Kermanshah, Iran: Thousands of homeless Iranians sought shelter from bitter cold on Tuesday as the country marked a day of mourning for the over 400 killed in the 7.3-magnitude quake that struck a mountainous region spanning the Iran-Iraq border late Sunday.
Thousands of homes were destroyed in the quake, which rocked a region spanning Iran’s western province of Kermanshah and neighbouring Iraqi Kurdistan.
On Tuesday, residents who had fled their homes awoke from a second night in the cold outdoors as authorities struggled to get aid into the quake zone.
Iranian President Hasan Rouhani visited the city of Kermanshah and promised the government would move swiftly to help those left homeless by the disaster.
Around 12,000 Iranian homes were destroyed and another 15,000 damaged in the quake, according to official estimates.
Seven towns and nearly 2,000 villages were damaged, authorities said, and several villages were completely wiped from the map.
The toll in Iran stood at 430 dead and 7,460 injured, while across the border in more sparsely populated areas of Iraq, the health ministry said eight people had died and several hundred were injured. Iraq’s Red Crescent put the toll at nine dead.
On Tuesday, Iran marked a day of mourning, with a black banner adorning the corner of images of the disaster broadcast by state television to the tune of “Sad Lisa” by British singer Yousuf Islam, formerly known as Cat Stevens.
The headline of a state newspaper read “Iran cries with Kermanshah”, referring to the Kurdish-majority province.
“Search operations are reaching their end, with teams constantly monitoring the situation to know if there are still people to extract from the rubble,” Behnam Saidi, the spokesman for a crisis unit set up to handle the response to the quake, told state television.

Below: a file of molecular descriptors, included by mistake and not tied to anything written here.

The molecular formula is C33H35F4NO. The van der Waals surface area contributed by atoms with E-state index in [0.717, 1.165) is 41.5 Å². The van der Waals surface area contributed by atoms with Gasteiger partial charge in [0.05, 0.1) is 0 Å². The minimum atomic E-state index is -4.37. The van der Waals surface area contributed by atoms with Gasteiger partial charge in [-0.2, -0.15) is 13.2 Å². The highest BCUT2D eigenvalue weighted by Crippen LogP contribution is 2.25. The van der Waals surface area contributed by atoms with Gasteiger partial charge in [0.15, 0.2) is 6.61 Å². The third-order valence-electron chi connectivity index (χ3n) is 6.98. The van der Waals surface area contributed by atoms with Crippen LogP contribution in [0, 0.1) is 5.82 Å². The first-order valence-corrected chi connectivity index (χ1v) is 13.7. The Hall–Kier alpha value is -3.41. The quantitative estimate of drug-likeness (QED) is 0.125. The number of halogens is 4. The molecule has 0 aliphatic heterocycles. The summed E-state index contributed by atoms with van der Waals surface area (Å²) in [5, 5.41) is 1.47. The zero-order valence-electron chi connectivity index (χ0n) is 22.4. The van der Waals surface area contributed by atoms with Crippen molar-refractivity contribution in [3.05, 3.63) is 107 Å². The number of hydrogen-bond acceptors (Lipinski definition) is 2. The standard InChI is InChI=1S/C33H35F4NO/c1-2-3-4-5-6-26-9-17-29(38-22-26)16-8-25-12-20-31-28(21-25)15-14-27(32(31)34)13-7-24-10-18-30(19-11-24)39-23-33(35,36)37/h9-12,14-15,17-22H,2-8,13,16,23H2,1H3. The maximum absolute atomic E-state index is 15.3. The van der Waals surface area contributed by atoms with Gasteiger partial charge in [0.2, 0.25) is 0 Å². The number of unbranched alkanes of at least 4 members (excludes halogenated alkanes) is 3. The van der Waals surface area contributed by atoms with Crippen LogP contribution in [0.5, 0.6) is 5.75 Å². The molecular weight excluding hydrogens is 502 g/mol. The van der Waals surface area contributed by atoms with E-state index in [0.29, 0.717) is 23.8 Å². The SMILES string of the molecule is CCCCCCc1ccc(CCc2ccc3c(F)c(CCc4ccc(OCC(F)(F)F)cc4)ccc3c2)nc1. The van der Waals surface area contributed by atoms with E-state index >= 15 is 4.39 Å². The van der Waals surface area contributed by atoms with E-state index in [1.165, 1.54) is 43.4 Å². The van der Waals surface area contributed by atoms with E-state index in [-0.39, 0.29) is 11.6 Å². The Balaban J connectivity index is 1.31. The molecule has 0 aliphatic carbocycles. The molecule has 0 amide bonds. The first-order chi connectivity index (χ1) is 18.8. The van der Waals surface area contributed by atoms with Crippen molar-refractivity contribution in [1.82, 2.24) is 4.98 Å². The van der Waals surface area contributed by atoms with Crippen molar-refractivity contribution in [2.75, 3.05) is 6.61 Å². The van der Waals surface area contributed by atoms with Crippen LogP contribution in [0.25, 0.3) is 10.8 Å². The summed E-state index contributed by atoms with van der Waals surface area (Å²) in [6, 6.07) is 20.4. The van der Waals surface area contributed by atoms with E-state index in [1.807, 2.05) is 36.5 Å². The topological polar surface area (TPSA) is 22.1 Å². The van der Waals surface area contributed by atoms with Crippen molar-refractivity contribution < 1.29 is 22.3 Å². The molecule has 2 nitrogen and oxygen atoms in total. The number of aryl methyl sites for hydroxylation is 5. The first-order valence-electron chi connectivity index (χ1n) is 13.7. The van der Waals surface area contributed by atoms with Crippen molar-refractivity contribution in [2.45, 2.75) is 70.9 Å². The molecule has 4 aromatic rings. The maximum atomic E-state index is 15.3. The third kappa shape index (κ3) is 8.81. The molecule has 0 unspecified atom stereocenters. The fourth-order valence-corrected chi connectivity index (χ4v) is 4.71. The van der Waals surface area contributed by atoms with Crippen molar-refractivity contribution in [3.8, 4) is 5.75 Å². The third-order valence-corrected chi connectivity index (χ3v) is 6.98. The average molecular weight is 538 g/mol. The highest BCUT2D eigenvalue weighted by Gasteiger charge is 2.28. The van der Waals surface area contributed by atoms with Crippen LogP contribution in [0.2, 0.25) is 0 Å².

But more aid was still needed.
“The most urgent need is to provide solutions for heating, housing and food,” Pir Hossein Koolivand, the head of national rescue services, told state television.
“Today, we sent our ambulances to villages in areas affected by the quake to help people rescued yesterday, including changing their bandages,” he said.
He added that “psychological support teams” had been sent to these areas.
The authorities said water and electricity had returned to most affected regions.
Rouhani on Tuesday visited the town of Sar-e Pol-e Zahab, worst hit by the quake.
At least 280 people were killed in the town, home to some 85,000 people, where crumpled vehicles lay under the rubble of flattened buildings on the streets.
On Monday, Iranian officials said they were setting up relief camps for the displaced and that 22,000 tents, 52,000 blankets and tonnes of food and water had been distributed.
The official IRNA news agency said 30 Red Crescent teams had been sent to the area.
Hundreds of ambulances and dozens of army helicopters were reported to have joined the rescue effort after supreme leader Ayatollah Ali Khamenei ordered the government and armed forces to mobilise “all their means”.
By late Monday, officials said all the roads in Kermanshah province had been reopened.
Sunday’s quake struck along a 1,500-kilometre (950-mile) fault line between the Arabian and Eurasian tectonic plates, which extends through western Iran and northeastern Iraq.
The area sees frequent seismic activity.
In 1990, a 7.4-magnitude quake in northern Iran killed 40,000 people, injured 300,000 and left half a million homeless, reducing dozens of towns and nearly 2,000 villages to rubble.
Thirteen years later, a catastrophic quake flattened swathes of the ancient southeastern Iranian city of Bam, killing at least 31,000.
Iran has experienced at least two major quake disasters since - one in 2005 that killed more than 600 people and another in 2012 that left some 300 dead.